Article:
The same protester said that although there had been no police operation for about a week in Gezi Park, because of the fighting caused by the communist groups the first aid stations were full. “There were people from all sections of society in the park. But not now. Now there are only communists,” the protester said.

The people destroying vehicles in Taksim Square on live television are not the same peaceful environmental protesters that came out against Gezi Park. The people who attacked cafés for not joining in the protest and who reportedly dragged a woman wearing a headscarf and her six-month-year-old baby along the ground are not the same peaceful and democracy-loving youth who were demonstrating for the sake of Turkey’s future.

Turkey is facing communist aggression. The protests are a democratic movement turned into an attempted communist uprising. Those people from abroad who encouraged violence in the name of “supporting the protests” were unaware of the grave error they were making. Those people who described Erdoğan—who has been praised for recommending secularism to the Muslim Brotherhood in Egypt—as being akin to a Islamist dictator did not know what they were saying.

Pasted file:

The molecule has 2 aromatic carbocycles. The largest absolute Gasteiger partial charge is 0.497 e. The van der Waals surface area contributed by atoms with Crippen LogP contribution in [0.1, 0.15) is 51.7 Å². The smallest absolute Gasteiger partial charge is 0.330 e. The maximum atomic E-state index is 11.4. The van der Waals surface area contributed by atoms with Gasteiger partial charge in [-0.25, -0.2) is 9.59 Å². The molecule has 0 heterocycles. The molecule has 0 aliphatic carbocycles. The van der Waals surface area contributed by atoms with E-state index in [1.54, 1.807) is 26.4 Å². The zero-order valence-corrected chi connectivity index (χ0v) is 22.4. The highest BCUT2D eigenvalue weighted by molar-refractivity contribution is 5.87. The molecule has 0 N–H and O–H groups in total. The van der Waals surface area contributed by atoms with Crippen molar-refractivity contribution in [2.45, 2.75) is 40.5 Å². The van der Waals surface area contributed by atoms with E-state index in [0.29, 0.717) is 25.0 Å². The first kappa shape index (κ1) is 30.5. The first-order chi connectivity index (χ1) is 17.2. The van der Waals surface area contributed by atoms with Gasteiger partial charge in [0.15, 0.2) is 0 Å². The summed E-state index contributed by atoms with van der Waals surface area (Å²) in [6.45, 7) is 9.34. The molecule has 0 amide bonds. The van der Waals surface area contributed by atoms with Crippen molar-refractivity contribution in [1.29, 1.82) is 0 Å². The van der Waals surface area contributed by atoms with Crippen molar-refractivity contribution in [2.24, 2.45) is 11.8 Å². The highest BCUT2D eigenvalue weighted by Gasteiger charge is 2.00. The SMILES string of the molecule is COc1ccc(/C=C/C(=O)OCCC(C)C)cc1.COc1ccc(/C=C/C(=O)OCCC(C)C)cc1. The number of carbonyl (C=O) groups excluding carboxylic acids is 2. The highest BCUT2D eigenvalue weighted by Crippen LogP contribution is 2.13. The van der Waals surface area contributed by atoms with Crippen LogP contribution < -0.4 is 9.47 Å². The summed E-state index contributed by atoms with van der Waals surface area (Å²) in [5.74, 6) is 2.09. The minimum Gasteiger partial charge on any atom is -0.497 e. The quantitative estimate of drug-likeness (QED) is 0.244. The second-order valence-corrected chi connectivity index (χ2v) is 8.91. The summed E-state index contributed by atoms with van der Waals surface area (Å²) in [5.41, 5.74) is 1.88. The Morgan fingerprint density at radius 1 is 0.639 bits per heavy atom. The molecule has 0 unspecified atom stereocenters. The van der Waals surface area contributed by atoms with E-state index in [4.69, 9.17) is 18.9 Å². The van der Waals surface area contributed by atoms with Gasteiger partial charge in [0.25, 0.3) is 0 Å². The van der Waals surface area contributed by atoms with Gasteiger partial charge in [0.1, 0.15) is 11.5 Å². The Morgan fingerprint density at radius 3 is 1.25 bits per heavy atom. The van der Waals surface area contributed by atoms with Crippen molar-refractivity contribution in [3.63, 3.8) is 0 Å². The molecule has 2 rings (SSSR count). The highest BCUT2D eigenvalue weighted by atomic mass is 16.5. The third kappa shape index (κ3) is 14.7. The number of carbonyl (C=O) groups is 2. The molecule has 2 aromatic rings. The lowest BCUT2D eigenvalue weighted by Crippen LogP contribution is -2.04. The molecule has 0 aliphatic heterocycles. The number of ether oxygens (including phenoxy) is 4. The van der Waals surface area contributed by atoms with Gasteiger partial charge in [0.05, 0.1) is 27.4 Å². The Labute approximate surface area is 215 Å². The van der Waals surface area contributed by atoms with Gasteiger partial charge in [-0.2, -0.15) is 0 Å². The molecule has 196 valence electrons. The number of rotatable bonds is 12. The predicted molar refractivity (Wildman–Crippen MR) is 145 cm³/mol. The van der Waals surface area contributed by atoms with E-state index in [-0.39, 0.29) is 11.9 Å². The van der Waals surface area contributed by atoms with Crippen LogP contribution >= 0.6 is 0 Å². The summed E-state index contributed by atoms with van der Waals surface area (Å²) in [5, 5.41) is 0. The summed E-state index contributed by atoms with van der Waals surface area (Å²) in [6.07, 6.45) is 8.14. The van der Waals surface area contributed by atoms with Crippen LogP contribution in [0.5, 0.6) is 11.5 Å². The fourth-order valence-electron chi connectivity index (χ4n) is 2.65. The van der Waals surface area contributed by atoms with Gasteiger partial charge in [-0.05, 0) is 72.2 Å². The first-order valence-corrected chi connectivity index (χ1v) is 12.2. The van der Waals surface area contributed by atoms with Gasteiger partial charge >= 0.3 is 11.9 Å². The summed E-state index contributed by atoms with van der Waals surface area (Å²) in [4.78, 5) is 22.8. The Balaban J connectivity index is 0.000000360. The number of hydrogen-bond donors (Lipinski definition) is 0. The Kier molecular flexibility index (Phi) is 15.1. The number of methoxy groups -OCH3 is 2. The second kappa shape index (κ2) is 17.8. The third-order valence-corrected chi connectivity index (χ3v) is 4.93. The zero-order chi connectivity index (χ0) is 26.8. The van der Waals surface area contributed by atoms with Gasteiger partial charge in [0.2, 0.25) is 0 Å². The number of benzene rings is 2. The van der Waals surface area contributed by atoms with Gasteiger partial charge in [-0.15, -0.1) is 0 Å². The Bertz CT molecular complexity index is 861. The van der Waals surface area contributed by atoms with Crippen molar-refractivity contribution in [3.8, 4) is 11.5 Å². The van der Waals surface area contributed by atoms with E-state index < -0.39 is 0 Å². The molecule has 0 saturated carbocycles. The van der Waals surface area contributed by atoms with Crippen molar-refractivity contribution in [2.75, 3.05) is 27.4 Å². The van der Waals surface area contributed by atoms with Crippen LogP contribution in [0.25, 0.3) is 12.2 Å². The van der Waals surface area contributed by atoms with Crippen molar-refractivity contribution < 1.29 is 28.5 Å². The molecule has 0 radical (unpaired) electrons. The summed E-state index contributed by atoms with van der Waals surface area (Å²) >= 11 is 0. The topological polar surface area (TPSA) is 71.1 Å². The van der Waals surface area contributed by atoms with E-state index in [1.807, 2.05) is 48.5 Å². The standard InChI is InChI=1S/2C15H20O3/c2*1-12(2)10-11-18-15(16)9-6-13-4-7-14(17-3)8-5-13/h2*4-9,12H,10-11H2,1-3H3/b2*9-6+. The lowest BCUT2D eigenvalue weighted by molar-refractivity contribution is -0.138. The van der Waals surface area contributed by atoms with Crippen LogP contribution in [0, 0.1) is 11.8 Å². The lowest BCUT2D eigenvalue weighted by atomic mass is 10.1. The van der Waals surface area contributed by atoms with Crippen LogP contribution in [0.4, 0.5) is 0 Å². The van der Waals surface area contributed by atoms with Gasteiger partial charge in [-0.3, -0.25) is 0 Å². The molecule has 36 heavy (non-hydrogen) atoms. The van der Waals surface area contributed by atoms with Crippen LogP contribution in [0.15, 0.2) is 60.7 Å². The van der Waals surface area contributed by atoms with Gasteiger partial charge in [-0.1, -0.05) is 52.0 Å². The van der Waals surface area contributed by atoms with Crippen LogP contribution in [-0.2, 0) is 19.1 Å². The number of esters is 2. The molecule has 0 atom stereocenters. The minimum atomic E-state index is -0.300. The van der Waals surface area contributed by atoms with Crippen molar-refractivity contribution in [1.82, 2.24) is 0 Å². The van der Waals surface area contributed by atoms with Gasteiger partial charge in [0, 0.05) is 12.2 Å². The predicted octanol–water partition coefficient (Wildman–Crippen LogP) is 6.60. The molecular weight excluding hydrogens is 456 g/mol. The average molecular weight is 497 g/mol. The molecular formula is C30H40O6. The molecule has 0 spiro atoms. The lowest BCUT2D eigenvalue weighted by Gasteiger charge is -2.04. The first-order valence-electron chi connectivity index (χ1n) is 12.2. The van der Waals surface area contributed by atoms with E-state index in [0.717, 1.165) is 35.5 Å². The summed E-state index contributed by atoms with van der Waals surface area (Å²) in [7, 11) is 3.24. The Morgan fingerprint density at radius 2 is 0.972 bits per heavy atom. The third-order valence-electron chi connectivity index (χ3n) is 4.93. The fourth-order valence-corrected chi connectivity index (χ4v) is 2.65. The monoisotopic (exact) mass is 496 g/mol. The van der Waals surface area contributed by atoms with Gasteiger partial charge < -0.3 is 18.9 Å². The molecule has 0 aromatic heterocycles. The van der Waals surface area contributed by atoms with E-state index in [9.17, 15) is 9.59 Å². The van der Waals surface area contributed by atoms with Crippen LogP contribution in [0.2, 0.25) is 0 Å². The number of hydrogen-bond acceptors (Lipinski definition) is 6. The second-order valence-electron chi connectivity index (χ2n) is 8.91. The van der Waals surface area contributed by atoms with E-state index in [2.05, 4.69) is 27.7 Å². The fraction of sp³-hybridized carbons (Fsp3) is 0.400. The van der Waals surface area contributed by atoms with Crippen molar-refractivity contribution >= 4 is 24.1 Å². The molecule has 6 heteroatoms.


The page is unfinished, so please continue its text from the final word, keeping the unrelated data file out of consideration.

However, others were perfectly aware. The manner in which the European Parliament issued a largely one-sided decision by describing an operation that was clearly targeting the communist groups as being against the protesters was both strange and suspicious. The European Parliament appears to have forgotten a very important fact: Turkey is not a member of the EU!

On what basis can the European Parliament issue a decision regarding Turkey? While I have always criticized the prime minister’s harsh language, I back his reaction of the European Parliament’s statement.

Here, I must insist on saying that I fully back the environmental protests in my country and our young people’s defense of their rights and demands for greater democracy. I want the prime minister to adopt an affectionate and inclusive discourse and to stop appearing to be oppressive and aggressive. At the same time, I also believe that the disorder in the country is merely serving those circles that are seeking to take advantage of it. I do not want these protests to transform into something that will not only harm Turkey, but the entire Middle East and Islamic world. This could fuel the communists, serving the material interests of various secret groups. That is why Turkey needs calm.

A major uprising is again taking place in Turkey, despite the government’s meetings with the Gezi Park protesters and accepting their democratic demands. Those who did not withdraw from the park were removed in a police operation; however, the atmosphere remain tense and and nervous.

I hope that this disorder will have come to an end by the time you read this article. Let us now hear words of reconciliation; let us disappoint those who hope for violence.

Aylin Kocaman

Aylin Kocaman

Aylin Kocaman is the host of the TV "Building Bridges," and a columnist for Al-Ahram, Al-Awsat, and Haberhilal, and an interfaith peace activist. She is based in Istanbul. Follow her on Twitter at @aylin_kocaman